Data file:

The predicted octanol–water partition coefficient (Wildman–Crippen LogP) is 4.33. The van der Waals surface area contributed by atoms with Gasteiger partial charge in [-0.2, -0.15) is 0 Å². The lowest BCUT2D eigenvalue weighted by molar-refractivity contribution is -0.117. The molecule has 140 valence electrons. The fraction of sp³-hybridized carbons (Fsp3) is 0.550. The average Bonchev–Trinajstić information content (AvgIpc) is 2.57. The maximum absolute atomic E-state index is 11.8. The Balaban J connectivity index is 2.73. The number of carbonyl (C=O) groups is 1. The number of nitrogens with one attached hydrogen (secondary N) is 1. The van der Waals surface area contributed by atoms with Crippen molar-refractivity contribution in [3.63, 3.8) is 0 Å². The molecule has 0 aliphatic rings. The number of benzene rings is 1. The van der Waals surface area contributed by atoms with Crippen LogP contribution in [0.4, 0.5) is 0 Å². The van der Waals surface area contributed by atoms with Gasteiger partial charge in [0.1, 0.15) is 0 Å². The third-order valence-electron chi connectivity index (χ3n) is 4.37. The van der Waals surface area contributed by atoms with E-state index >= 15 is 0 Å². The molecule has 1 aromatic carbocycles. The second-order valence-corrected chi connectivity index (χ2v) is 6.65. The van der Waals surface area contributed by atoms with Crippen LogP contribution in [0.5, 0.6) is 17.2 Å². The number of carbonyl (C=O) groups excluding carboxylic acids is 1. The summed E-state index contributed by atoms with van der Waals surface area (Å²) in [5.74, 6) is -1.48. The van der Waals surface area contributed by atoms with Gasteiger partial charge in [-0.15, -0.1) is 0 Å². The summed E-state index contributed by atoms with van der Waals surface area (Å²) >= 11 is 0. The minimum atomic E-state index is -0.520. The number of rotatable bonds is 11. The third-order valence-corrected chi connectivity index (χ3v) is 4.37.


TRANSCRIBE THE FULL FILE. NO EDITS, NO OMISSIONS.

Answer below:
The predicted octanol–water partition coefficient (Wildman–Crippen LogP) is 4.33. The van der Waals surface area contributed by atoms with Gasteiger partial charge in [-0.2, -0.15) is 0 Å². The lowest BCUT2D eigenvalue weighted by molar-refractivity contribution is -0.117. The molecule has 140 valence electrons. The fraction of sp³-hybridized carbons (Fsp3) is 0.550. The average Bonchev–Trinajstić information content (AvgIpc) is 2.57. The maximum absolute atomic E-state index is 11.8. The Balaban J connectivity index is 2.73. The number of carbonyl (C=O) groups is 1. The number of nitrogens with one attached hydrogen (secondary N) is 1. The van der Waals surface area contributed by atoms with Crippen molar-refractivity contribution in [3.63, 3.8) is 0 Å². The molecule has 0 aliphatic rings. The number of benzene rings is 1. The van der Waals surface area contributed by atoms with Crippen LogP contribution in [0.4, 0.5) is 0 Å². The van der Waals surface area contributed by atoms with Gasteiger partial charge in [0.1, 0.15) is 0 Å². The third-order valence-electron chi connectivity index (χ3n) is 4.37. The van der Waals surface area contributed by atoms with E-state index >= 15 is 0 Å². The molecule has 1 aromatic carbocycles. The second-order valence-corrected chi connectivity index (χ2v) is 6.65. The van der Waals surface area contributed by atoms with Crippen LogP contribution in [0.5, 0.6) is 17.2 Å². The number of carbonyl (C=O) groups excluding carboxylic acids is 1. The summed E-state index contributed by atoms with van der Waals surface area (Å²) in [5.74, 6) is -1.48. The van der Waals surface area contributed by atoms with Gasteiger partial charge in [-0.15, -0.1) is 0 Å². The summed E-state index contributed by atoms with van der Waals surface area (Å²) >= 11 is 0. The minimum atomic E-state index is -0.520. The number of rotatable bonds is 11. The third-order valence-corrected chi connectivity index (χ3v) is 4.37.